Global Timber Trade - Information


China's timber trade with the USA

Statistical discrepancies in the volume of logs and sawn wood traded from the USA to China

China's timber trade with the USA
On a wood volume basis and during the last few years, annual trade in sawn wood from the USA to China as declared by the USA is less than half that which is declared by China. The discrepancy for logs is the opposite - the USA declaring more exports than China declares as imports. This would be consistent with traders seeking to minimise their exposure to tax, either through transfer pricing fraud or - if different rates of import or export tariff apply to logs and sawn wood - by misclassifying the wood being traded. So large and persistent are the discrepancies that one might expect the authorities to have noticed and to have taken action if illegality were involved.

Statistics of declared trade between China and the USA indicate that, contrary to received wisdom, most of the wood used in making the wooden furniture which China exports to the USA might not originate from forests in the USA. Recent official reports confirm this. Much of the balance may derive from illegal timber.

To guard against this, retailers should consider demanding independently audited chain of custody certificates to show the origin of the timber raw material used in making the wooden furniture which the USA imports from China. It would seem straight forward and not onerous to arrange this - particularly for those US-based enterprises whose imported furniture is based predominantly on timber from US' forests.

In addition, the customs services of China and the USA should adopt the procedures of their counterparts in most other major importing countries and declare a physical measure (e.g. weight, but not number or value) of the wooden furniture which they import/export.

In not providing such data, China and the USA increase the risk of trade fraud and also add to the difficulties of international timber resource management.

It is not clear why trade fora and other interested parties appear to condone this - the roundwood equivalent quantities are large both in absolute terms and in relation to international trade.

With international timber resource management in mind, there would be merit in subdividing customs classification codes so as to ensure that products made from rubberwood and the like - for which end-use in furniture or panelling is incidental to the decision to plant - are classified separately.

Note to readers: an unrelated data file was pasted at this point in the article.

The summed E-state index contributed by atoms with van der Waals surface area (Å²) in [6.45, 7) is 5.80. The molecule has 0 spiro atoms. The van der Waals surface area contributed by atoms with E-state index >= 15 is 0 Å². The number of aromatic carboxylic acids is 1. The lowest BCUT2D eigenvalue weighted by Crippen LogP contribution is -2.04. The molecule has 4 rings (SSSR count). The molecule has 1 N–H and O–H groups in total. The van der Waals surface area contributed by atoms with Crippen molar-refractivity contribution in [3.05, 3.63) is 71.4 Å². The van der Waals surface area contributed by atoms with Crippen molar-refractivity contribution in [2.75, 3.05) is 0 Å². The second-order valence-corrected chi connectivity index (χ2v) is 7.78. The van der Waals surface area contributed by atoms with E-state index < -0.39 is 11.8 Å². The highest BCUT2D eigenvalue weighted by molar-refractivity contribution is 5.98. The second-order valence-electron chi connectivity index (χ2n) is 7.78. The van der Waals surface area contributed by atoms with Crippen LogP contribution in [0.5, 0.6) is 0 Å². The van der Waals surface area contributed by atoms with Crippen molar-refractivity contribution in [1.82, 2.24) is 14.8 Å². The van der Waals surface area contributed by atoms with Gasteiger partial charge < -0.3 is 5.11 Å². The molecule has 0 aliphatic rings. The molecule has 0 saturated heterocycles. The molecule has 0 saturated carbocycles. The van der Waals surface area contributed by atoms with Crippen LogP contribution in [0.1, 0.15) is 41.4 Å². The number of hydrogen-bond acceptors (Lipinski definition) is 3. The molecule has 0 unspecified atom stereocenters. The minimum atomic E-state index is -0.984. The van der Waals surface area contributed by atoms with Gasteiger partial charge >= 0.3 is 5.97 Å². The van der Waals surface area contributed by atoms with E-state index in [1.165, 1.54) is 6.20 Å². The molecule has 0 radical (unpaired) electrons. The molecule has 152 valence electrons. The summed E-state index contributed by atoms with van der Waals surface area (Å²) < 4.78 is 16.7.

The end-use of at least some, perhaps an increasing amount, of the timber which China imports from the USA takes place within China.

It is remarkable that the cost of insurance and freight for the trade in wooden furniture from China to the USA appears to exceed the cost of manufacturing that furniture (including raw materials).

The chart above is prepared from data derived from official trade statistics. The unit import price of the EU's imports of wooden furniture from China is used as a proxy for the USA's imports of such furniture. Where appropriate, unit import prices for other timber products have been estimated in a similar manner. Factors to convert derived wood volume to roundwood equivalent volume have been assumed for manufactured items.

The ratio between import value and the export value for the declared trade in wooden furniture from China to the USA is rising and considerably greater than the corresponding ratio for trade from China to the EU (mainly the UK), Hong Kong and Japan (the three regions/countries which, with the USA, account for the great majority of China's wooden furniture exports).

The ratio would vary with, for example, the quality of wooden furniture imported, the cost of transportation (/availability of containers) and the extent of transfer pricing fraud.

The "pie" chart above indicates that this potential fraud might represent a percentage of the retail price (of that wooden furniture when sold in the USA) that is not only high but also rather greater than that of any illegal timber in the furniture.

However, this argument is perhaps counterintuitive given not only that the discrepancy is persistent over time and across different types of furniture but also that one might expect reputable authorities in both China and the USA to have taken steps to minimise any transfer pricing fraud (if they had identified the discrepancy).

The capacity of China's furniture manufacturers is expanding, some perhaps in a speculative manner, and is likely to exceed demand in export markets given that the authorities in the USA are in the final stages of confirming the imposition of anti-dumping duties. Differences in financial accountability between China and countries to which it exports may make it easier to maintain excess capacity (whether in wooden furniture, plywood or paper manufacture) in China than in those countries, increasing China's likelihood of gaining market share relative to manufacturers in those countries.